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If you want to define a new, reusable geometry node using Python, see “creating a new node type” below.
If you just want to script a one-off change, you can use the Python SOP to run a Python snippet on geometry without having to create a new node type.
Creating a new node type
Choose File ▸ New Asset.
Set the Operator Definition to
python, then set Network type to Geometry.
Use the Save to library option to set an OTL library file to save the new node type into.
The type properties window appears.
Use the options in the type properties window to define the interface for your new node type.
Click the Code tab to view and edit the Python script that defines the SOP’s behavior.
If you need to edit the script after closing the type properties window, right-click an instance of the node and choose Type properties.
Writing the code
To get the node’s incoming geometry, use
geo = hou.pwd().geometry()
hou.pwd() function returns the currently cooking Node, and the
geometry() method returns a hou.Geometry object. If an input SOP
is connected to the first input of the Python SOP, Houdini copies the input
SOP’s geometry into the Python SOP’s geometry before running the Python code.
To get the geometry from an input other than the first, use the
inputs() method of Node to get the input nodes, and then the
geometry() method of one of those nodes to get its geometry.
this_node = hou.pwd() inputs = this_node.inputs() # Get the geometry from the second input # (first input=0, second input=1, third=2, etc.) second_input_geo = inputs.geometry()
You can then call methods on the geometry object (
geo in this example) to modify the outgoing geometry. See the documentation for the hou.Geometry object for how to manipulate the geometry.
For example, to add a polygon to the geometry:
poly = geo.createPolygon() for position in (0,0,0), (1,0,0), (0,1,0): point = geo.createPoint() point.setPosition(position) poly.addVertex(point)
If you want to create a “source” node rather than a “filter” node, simply set the node’s number of inputs to 0 in the type properties. Calling
hou.pwd().geometry() will return an empty geometry you can add to.
Making the SOP interruptible
If the node takes a long time to cook when given large input geometry, you may want to be able to interrupt its cooking by pressing Escape. To make your SOP interruptible, periodically call hou.updateProgressAndCheckForInterrupt(). For example, you can press Escape to stop this SOP from cooking further:
geo = hou.pwd().geometry() # Evaluate the "t" parameter to see how much to translate each point. translation = hou.Vector3(hou.parmTuple("t").eval()) for point in geo.points(): # Set the new position for each point. point.setPosition(point.position() + translation) # Check if the user pressed Escape. if hou.updateProgressAndCheckForInterrupt(): break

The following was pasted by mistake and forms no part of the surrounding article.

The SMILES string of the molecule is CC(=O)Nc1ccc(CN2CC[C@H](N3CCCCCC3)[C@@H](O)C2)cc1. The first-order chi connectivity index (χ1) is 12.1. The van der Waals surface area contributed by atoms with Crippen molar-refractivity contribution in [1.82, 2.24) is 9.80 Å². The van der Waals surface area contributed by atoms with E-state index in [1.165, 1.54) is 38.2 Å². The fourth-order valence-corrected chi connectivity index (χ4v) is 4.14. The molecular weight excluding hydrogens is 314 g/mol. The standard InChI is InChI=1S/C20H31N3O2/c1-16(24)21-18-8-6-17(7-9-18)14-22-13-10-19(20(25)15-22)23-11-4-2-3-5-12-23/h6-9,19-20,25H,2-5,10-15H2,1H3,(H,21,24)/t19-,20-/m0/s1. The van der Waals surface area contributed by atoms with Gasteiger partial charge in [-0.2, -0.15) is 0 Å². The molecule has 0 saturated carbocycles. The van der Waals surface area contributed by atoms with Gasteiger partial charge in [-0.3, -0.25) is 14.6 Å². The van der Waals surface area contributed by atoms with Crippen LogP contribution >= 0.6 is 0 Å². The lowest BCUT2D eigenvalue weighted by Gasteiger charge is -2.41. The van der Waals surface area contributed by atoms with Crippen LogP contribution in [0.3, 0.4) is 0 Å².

SOP Errors and Warnings
If your Python surface node generates an exception, the node will turn red with an error and you can view the stack trace of the error by middle-clicking on it.
If you would like to generate an error message to the user that doesn’t contain a Python stack trace, raise a hou.NodeError exception. For example, running
raise hou.NodeError("Invalid parameter settings")
will turn the node red with an error message of
"Invalid parameter settings".
Similarly, you can add node warnings by raising instances of
Creating local variables for new attributes
hou.Geometry.addAttrib() contains a parameter to control whether Houdini creates a local variable for newly added attributes. There is no need to modify the varmap attribute directly.
Profiling the SOP code
You can profile your Python surface node with Python’s
If you are on Ubuntu, use
aptitude to install
python-profiler since the standard library is missing pstats in Ubuntu.
You should write your surface node’s script so the work is done inside a function, instead of a bunch of statements at the top level, for example:
def cook(): poly = geo.createPolygon() for position in (0,0,0), (1,0,0), (0,1,0): point = geo.createPoint() point.setPosition(position) poly.addVertex(point) cook()
cProfile and use
cProfile.runctx to call your function instead of calling it directly:
def cook(): poly = geo.createPolygon() for position in (0,0,0), (1,0,0), (0,1,0): point = geo.createPoint() point.setPosition(position) poly.addVertex(point) cProfile.runctx('cook()', globals(), locals())
This will print a summary of your script’s run time to the Python shell when the node cooks.
Writing Part of the SOP in C++
See Extending HOM with C++ to see how to easily write a portion of your SOP in C++.
Storing your Code Outside a Digital Asset
You may want to store your source code outside of your digital asset in
order to manage it under a version control system. It is possible to use
the Type Properties dialog to set up your asset’s parameters and then inject
the Python source code into the
You can use the following function to update your digital asset to use the Python source code from a file:
def loadPythonSourceIntoAsset(otl_file_path, node_type_name, source_file_path): # Load the Python source code. source_file = open(source_file_path, "rb") source = source_file.read() source_file.close() # Find the asset definition in the otl file. definitions = [definition for definition in hou.hda.definitionsInFile(otl_file_path) if definition.nodeTypeName() == node_type_name] assert(len(definitions) == 1) definition = definitions # Store the source code into the PythonCook section of the asset. definition.addSection("PythonCook", source)
TODO: Document how to use geo.globPoints(), geo.globPrims(), etc. to implement